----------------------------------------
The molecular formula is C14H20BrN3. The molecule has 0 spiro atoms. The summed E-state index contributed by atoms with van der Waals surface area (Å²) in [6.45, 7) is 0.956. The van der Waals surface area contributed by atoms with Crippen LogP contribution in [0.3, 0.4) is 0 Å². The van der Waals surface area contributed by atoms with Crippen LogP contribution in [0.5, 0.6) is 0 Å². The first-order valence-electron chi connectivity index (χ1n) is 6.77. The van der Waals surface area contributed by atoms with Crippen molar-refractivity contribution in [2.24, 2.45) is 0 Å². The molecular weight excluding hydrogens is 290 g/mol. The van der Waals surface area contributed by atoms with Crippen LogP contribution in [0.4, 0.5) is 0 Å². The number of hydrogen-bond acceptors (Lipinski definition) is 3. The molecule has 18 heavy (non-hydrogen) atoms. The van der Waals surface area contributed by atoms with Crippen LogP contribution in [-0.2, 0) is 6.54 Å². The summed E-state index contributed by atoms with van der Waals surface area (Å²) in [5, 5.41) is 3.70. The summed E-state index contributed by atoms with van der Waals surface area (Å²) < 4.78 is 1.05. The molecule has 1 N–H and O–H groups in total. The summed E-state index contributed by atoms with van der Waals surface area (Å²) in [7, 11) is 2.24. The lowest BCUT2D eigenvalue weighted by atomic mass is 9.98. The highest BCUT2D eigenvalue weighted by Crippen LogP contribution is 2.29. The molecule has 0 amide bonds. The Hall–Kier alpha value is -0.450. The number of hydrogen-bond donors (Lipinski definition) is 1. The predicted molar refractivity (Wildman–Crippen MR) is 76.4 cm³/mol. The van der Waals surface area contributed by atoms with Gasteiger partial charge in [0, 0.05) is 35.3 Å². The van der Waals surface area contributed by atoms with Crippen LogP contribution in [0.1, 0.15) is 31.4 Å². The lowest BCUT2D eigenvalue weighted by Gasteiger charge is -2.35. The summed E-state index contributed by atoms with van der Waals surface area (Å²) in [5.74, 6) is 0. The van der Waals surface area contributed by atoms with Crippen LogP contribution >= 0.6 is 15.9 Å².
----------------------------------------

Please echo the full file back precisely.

The molecular formula is C14H20BrN3. The molecule has 0 spiro atoms. The summed E-state index contributed by atoms with van der Waals surface area (Å²) in [6.45, 7) is 0.956. The van der Waals surface area contributed by atoms with Crippen LogP contribution in [0.3, 0.4) is 0 Å². The van der Waals surface area contributed by atoms with Crippen LogP contribution in [0.5, 0.6) is 0 Å². The first-order valence-electron chi connectivity index (χ1n) is 6.77. The van der Waals surface area contributed by atoms with Crippen molar-refractivity contribution in [2.24, 2.45) is 0 Å². The molecular weight excluding hydrogens is 290 g/mol. The van der Waals surface area contributed by atoms with Crippen LogP contribution in [0.4, 0.5) is 0 Å². The number of hydrogen-bond acceptors (Lipinski definition) is 3. The molecule has 18 heavy (non-hydrogen) atoms. The van der Waals surface area contributed by atoms with Crippen LogP contribution in [-0.2, 0) is 6.54 Å². The summed E-state index contributed by atoms with van der Waals surface area (Å²) in [5, 5.41) is 3.70. The summed E-state index contributed by atoms with van der Waals surface area (Å²) < 4.78 is 1.05. The molecule has 1 N–H and O–H groups in total. The summed E-state index contributed by atoms with van der Waals surface area (Å²) in [7, 11) is 2.24. The lowest BCUT2D eigenvalue weighted by atomic mass is 9.98. The highest BCUT2D eigenvalue weighted by Crippen LogP contribution is 2.29. The molecule has 0 amide bonds. The Hall–Kier alpha value is -0.450. The number of hydrogen-bond donors (Lipinski definition) is 1. The predicted molar refractivity (Wildman–Crippen MR) is 76.4 cm³/mol. The van der Waals surface area contributed by atoms with Gasteiger partial charge in [0, 0.05) is 35.3 Å². The van der Waals surface area contributed by atoms with Crippen LogP contribution in [0.1, 0.15) is 31.4 Å². The lowest BCUT2D eigenvalue weighted by Gasteiger charge is -2.35. The summed E-state index contributed by atoms with van der Waals surface area (Å²) in [5.74, 6) is 0. The van der Waals surface area contributed by atoms with Crippen LogP contribution >= 0.6 is 15.9 Å².